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Saturday, May 5, 2012

The Chess Stamp

So, the other day, a friend links me to a chess stamp auction on eBay. It was expensive, but he just wanted to show it to me because he knew I was into chess.

The stamp depicted a chess position.

I was like, “Cool!”

Then I looked closer, and I was like, “Wait just a tic...”

I knew the position. I told my friend so over the IM window, and I got no response; I could tell from knowing him for so long that he didn’t believe a word of that.

Possible thought process: Uh-huh... random position on a stamp and he knows it. Riiiight...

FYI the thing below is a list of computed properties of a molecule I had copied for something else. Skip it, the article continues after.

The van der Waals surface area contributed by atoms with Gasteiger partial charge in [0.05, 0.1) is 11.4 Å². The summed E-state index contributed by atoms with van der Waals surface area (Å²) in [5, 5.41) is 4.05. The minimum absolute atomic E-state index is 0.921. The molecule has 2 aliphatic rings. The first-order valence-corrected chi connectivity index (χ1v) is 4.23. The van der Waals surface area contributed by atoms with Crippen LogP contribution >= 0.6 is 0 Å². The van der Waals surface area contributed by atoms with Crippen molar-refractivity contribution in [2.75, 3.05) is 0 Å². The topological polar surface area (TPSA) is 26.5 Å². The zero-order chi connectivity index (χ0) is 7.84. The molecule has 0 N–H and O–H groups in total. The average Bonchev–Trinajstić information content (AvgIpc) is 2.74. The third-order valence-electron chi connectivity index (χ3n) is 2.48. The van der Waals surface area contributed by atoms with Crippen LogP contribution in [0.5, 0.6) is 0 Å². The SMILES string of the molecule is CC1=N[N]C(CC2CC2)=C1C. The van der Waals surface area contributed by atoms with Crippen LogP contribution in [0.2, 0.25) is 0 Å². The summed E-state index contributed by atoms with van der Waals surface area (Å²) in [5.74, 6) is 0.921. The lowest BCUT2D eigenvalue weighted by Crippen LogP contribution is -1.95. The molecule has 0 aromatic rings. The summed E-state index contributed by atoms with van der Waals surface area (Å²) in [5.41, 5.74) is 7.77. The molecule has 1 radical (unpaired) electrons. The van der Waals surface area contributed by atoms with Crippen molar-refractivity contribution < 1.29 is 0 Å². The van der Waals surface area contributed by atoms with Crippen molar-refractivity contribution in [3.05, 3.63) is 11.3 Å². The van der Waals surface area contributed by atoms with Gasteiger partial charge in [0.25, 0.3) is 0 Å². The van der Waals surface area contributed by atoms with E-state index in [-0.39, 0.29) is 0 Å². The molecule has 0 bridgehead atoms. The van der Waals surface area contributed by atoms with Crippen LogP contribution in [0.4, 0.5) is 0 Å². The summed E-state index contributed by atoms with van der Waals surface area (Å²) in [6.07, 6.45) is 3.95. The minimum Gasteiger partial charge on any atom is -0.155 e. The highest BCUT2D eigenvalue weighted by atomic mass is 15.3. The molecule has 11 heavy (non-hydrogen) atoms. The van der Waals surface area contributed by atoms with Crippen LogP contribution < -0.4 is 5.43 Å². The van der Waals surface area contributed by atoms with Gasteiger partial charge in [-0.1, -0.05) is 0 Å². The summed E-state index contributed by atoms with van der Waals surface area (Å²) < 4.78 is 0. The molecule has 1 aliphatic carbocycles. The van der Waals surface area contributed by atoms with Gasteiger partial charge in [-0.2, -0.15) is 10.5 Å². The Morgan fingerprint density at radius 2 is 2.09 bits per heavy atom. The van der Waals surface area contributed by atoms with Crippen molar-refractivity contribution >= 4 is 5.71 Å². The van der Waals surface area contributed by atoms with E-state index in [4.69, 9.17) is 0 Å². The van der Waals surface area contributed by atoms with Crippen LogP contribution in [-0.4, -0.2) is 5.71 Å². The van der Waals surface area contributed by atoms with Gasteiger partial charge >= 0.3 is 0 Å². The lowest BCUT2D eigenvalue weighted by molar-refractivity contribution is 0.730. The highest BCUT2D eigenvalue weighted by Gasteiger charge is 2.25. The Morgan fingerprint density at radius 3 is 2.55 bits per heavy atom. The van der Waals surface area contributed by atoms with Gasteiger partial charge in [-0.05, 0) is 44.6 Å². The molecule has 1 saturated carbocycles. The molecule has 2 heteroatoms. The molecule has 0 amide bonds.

But I did. I knew I did. Here’s a paraphrased rendition of the IM conversation; my friend is in italics:

Hmm, there’s been a queen sacrifice, here. That was a nice mate.


This is a mate that was brutally forced, and kind of right out of the opening.


Dude, I’m telling you, I know this game.

Cool! (disbelief pouring out of the IM window...)

Got it! This game was played by the first world champ, Anderssen, in the mid-1800s. It’s known as “The Immortal Game” due to the irrefutable and deep sacrifices.


(Silence for another two minutes)

Dude, use the magnifying glass over the stamp and look at the top. That’s a little freaky.

I did so, and it read:

Anderssen-Dufresne, 1852.

I’m officially a chess nerd. My friend couldn’t believe it and honestly, neither could I, despite that game being well-known and recognizable. I guess you know when you are a chess fan, eh?

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